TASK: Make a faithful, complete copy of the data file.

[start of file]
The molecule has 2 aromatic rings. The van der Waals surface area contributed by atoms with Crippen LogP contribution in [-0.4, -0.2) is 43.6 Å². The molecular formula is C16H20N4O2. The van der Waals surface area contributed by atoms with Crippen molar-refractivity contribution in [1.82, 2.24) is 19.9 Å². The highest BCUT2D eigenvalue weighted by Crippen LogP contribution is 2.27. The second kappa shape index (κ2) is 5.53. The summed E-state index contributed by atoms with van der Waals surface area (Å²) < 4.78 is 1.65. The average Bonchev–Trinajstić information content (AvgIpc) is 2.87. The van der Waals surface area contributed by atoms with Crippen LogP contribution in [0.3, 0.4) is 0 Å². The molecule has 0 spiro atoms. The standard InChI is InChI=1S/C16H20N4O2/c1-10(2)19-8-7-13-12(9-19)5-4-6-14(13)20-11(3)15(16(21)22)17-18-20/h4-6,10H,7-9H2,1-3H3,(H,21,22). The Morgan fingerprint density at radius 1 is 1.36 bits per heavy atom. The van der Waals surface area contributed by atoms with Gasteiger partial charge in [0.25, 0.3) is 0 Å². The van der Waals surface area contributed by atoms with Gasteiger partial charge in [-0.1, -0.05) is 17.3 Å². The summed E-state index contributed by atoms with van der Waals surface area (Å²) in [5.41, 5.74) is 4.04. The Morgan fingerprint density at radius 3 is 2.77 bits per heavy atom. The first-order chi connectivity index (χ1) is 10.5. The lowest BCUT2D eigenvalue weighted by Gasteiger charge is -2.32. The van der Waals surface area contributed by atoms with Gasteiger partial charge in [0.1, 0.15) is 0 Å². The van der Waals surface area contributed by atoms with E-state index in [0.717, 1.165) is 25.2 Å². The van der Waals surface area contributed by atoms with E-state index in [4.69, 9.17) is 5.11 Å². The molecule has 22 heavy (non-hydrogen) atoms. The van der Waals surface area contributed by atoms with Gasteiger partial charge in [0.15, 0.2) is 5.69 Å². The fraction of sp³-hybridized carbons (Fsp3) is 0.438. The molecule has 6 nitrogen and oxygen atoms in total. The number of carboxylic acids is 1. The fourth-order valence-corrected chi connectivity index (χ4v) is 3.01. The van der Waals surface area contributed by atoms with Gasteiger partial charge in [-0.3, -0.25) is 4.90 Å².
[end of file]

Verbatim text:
The molecule has 2 aromatic rings. The van der Waals surface area contributed by atoms with Crippen LogP contribution in [-0.4, -0.2) is 43.6 Å². The molecular formula is C16H20N4O2. The van der Waals surface area contributed by atoms with Crippen molar-refractivity contribution in [1.82, 2.24) is 19.9 Å². The highest BCUT2D eigenvalue weighted by Crippen LogP contribution is 2.27. The second kappa shape index (κ2) is 5.53. The summed E-state index contributed by atoms with van der Waals surface area (Å²) < 4.78 is 1.65. The average Bonchev–Trinajstić information content (AvgIpc) is 2.87. The van der Waals surface area contributed by atoms with Crippen LogP contribution in [0.3, 0.4) is 0 Å². The molecule has 0 spiro atoms. The standard InChI is InChI=1S/C16H20N4O2/c1-10(2)19-8-7-13-12(9-19)5-4-6-14(13)20-11(3)15(16(21)22)17-18-20/h4-6,10H,7-9H2,1-3H3,(H,21,22). The Morgan fingerprint density at radius 1 is 1.36 bits per heavy atom. The van der Waals surface area contributed by atoms with Gasteiger partial charge in [0.25, 0.3) is 0 Å². The van der Waals surface area contributed by atoms with Gasteiger partial charge in [-0.1, -0.05) is 17.3 Å². The summed E-state index contributed by atoms with van der Waals surface area (Å²) in [5.41, 5.74) is 4.04. The Morgan fingerprint density at radius 3 is 2.77 bits per heavy atom. The first-order chi connectivity index (χ1) is 10.5. The lowest BCUT2D eigenvalue weighted by Gasteiger charge is -2.32. The van der Waals surface area contributed by atoms with Gasteiger partial charge in [0.1, 0.15) is 0 Å². The van der Waals surface area contributed by atoms with E-state index in [0.717, 1.165) is 25.2 Å². The van der Waals surface area contributed by atoms with E-state index in [4.69, 9.17) is 5.11 Å². The molecule has 22 heavy (non-hydrogen) atoms. The van der Waals surface area contributed by atoms with Gasteiger partial charge in [0.15, 0.2) is 5.69 Å². The fraction of sp³-hybridized carbons (Fsp3) is 0.438. The molecule has 6 nitrogen and oxygen atoms in total. The number of carboxylic acids is 1. The fourth-order valence-corrected chi connectivity index (χ4v) is 3.01. The van der Waals surface area contributed by atoms with Gasteiger partial charge in [-0.3, -0.25) is 4.90 Å².